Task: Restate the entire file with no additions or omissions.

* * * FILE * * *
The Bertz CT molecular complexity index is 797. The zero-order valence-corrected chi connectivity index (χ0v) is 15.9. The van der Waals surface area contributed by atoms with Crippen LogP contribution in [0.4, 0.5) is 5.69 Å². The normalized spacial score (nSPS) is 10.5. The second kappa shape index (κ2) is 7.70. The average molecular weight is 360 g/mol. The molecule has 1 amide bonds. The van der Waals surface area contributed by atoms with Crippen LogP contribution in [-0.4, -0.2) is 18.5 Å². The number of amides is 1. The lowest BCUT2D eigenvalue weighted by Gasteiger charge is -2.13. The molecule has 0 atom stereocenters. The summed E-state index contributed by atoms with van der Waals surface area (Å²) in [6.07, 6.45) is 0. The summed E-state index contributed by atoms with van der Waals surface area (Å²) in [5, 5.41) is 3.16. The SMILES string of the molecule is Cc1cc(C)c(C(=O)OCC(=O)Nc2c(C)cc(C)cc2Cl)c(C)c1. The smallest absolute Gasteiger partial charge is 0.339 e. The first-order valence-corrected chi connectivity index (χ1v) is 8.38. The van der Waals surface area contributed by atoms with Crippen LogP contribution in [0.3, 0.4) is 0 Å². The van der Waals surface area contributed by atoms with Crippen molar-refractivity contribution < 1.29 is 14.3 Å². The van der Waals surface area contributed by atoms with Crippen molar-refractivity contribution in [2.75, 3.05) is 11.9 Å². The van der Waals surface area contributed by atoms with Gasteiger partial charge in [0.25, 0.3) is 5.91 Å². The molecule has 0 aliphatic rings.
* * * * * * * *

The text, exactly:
The Bertz CT molecular complexity index is 797. The zero-order valence-corrected chi connectivity index (χ0v) is 15.9. The van der Waals surface area contributed by atoms with Crippen LogP contribution in [0.4, 0.5) is 5.69 Å². The normalized spacial score (nSPS) is 10.5. The second kappa shape index (κ2) is 7.70. The average molecular weight is 360 g/mol. The molecule has 1 amide bonds. The van der Waals surface area contributed by atoms with Crippen LogP contribution in [-0.4, -0.2) is 18.5 Å². The number of amides is 1. The lowest BCUT2D eigenvalue weighted by Gasteiger charge is -2.13. The molecule has 0 atom stereocenters. The summed E-state index contributed by atoms with van der Waals surface area (Å²) in [6.07, 6.45) is 0. The summed E-state index contributed by atoms with van der Waals surface area (Å²) in [5, 5.41) is 3.16. The SMILES string of the molecule is Cc1cc(C)c(C(=O)OCC(=O)Nc2c(C)cc(C)cc2Cl)c(C)c1. The smallest absolute Gasteiger partial charge is 0.339 e. The first-order valence-corrected chi connectivity index (χ1v) is 8.38. The van der Waals surface area contributed by atoms with Crippen LogP contribution in [0.3, 0.4) is 0 Å². The van der Waals surface area contributed by atoms with Crippen molar-refractivity contribution < 1.29 is 14.3 Å². The van der Waals surface area contributed by atoms with Crippen molar-refractivity contribution in [2.75, 3.05) is 11.9 Å². The van der Waals surface area contributed by atoms with Gasteiger partial charge in [0.25, 0.3) is 5.91 Å². The molecule has 0 aliphatic rings.